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Relations between kinetic energy, momentum and velocity

  1. Sep 16, 2011 #1
    Dear Sirs,
    I have discovered these two formulas:

    p = (1-v^2/c^2) * dKE / dv
    v = dKE / dp

    where
    p – momentum;
    v – velocity;
    KE – kinetic energy.

    Everywhere are used relations with full energy instead of kinetic.
    Therefore would be nice to know why these two are not used?
    Are they correct?
     
  2. jcsd
  3. Sep 16, 2011 #2

    clem

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    E=KE+M. Since M is constant, E and KE have the same derivatives.
     
  4. Sep 16, 2011 #3

    PAllen

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    The first is correct. I haven't checked the second.
     
  5. Sep 16, 2011 #4

    PAllen

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    The second equation is also correct.
     
  6. Sep 16, 2011 #5

    robphy

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    The second equation is related to the definition of "work" (as in the "work-[kinetic]energy theorem").
    It has that form in both classical and special-relativistic dynamics: dK= v dot dp .
    Check out this page from Maxwell:
    http://books.google.com/books?id=lcdAAAAAIAAJ&pg=PA206
     
  7. Sep 17, 2011 #6
    Thank you very much.
    The second formula I derived by using classical Doppler effect and
    and two formulas for a quantum:
    E = h*ν and p = h*ν / c
    in a simple though experiment to accelerate a mirror with quanta.

    Now if we have some guess that mass may arise we may write like so
    dp = p2 – p1 = (m+dm)*(v+dv) – m*v = m*dv + v*dm

    and by using equation v = dKE / dp
    we may write:

    v = dKE / (m*dv + v*dm)

    when v->c dv -> 0 (this is experimental fact)

    so we may write:

    c = dKE / (0 + c*dm)

    or dKE / dm = c^2

    So I have got relation between mass and kinetic energy without relativity.

    What weaknesses do you see in this way of thinking?

    Thank you.
     
    Last edited: Sep 17, 2011
  8. Sep 17, 2011 #7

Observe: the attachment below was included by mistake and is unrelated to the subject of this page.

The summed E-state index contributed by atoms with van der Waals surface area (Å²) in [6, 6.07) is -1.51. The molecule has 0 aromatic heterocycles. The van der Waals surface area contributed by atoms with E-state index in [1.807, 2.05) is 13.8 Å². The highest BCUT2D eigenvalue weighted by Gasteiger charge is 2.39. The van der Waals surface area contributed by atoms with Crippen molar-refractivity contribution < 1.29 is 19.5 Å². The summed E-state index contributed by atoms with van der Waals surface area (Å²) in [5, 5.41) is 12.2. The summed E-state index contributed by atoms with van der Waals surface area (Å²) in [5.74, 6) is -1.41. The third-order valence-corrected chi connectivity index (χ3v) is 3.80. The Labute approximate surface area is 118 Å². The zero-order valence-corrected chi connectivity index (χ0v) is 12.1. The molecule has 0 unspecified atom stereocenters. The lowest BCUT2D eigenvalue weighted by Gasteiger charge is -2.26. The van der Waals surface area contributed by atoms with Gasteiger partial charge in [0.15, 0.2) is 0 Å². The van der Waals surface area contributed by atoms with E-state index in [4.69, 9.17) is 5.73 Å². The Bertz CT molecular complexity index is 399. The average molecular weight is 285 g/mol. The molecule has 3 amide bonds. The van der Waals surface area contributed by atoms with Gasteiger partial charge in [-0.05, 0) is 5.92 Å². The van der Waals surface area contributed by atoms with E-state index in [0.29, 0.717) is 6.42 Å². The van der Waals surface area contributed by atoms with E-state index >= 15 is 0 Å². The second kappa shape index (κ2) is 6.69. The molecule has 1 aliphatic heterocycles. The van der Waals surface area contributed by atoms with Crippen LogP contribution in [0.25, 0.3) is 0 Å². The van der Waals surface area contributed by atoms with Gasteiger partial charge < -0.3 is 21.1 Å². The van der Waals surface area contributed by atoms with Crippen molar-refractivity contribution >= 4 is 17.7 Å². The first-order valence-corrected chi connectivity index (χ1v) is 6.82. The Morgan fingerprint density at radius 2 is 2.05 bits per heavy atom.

PAllen

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    This is nonsense. In all these formulas, m is rest mass so dm is identically zero (relativity or otherwise).
     
  9. Sep 17, 2011 #8
    Thank you for your note.
    I was thinking about “full” mass in these formulas.
    But I am not saying I am right.
    Just I am looking for my mistakes.

    By thinking about all these things one funny question come to my minds.
    Maybe it do not worth to open a new tread.
    Just it is interesting how to solve it.

    Let say we have such situation:

    {star A}..........(body1)-->>................<<--(body2)...........{star B}

    Body1 moves to the right and body2 moves to the left.
    Without collision body1 would reach starB
    and body2 would reach starA.

    But what if bodies collide.
    Lets say we have big speed.
    Now body1 will think that body2 are very very massive and therefore will take him to the starA.
    He will feel himself like a ball against a train.
    For the same reason body2 will think that body1 is very massive and will take him to the starB.
    Something here is not good.
     
  10. Sep 17, 2011 #9

    PAllen

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    Relativistic mass is a confusing, unnecessary concept. Just deal in rest mass, energy and momentum.
     
  11. Sep 18, 2011 #10
    Yes, likely you are right.
    But lets see what will happen if we still would think in terms of
    current mass and resulting mass ( after it gets some small additional impulse dp ).
    By using m = E/c^2 and v = dE/dp
    for dp = m*dv + v*dm
    we may show that such view also is possible:

    Lets we have a body with momentum
    p = m * v
    and will support it with additional impulse dp
    We may imagine that momentum dp divides into dp1 and dp2 so that

    dp = dp1 + dp2

    where dp1 = dp * ( v^2 / c^2 )
    and dp2 = dp * (1 - v^2 / c^2 )

    And we may imagine that p1 is used to arise mass by equation
    dm = dp1/v

    and p2 is used to arise velocity by equation
    dv = dp2/m

    So we will have resulting momentum
    (p + dp) = (m + dm) * (v + dv)

    It gives the same results,
    but maybe it looks easier for brain to visualize the “mechanic” of the process.
    What do you think?
     
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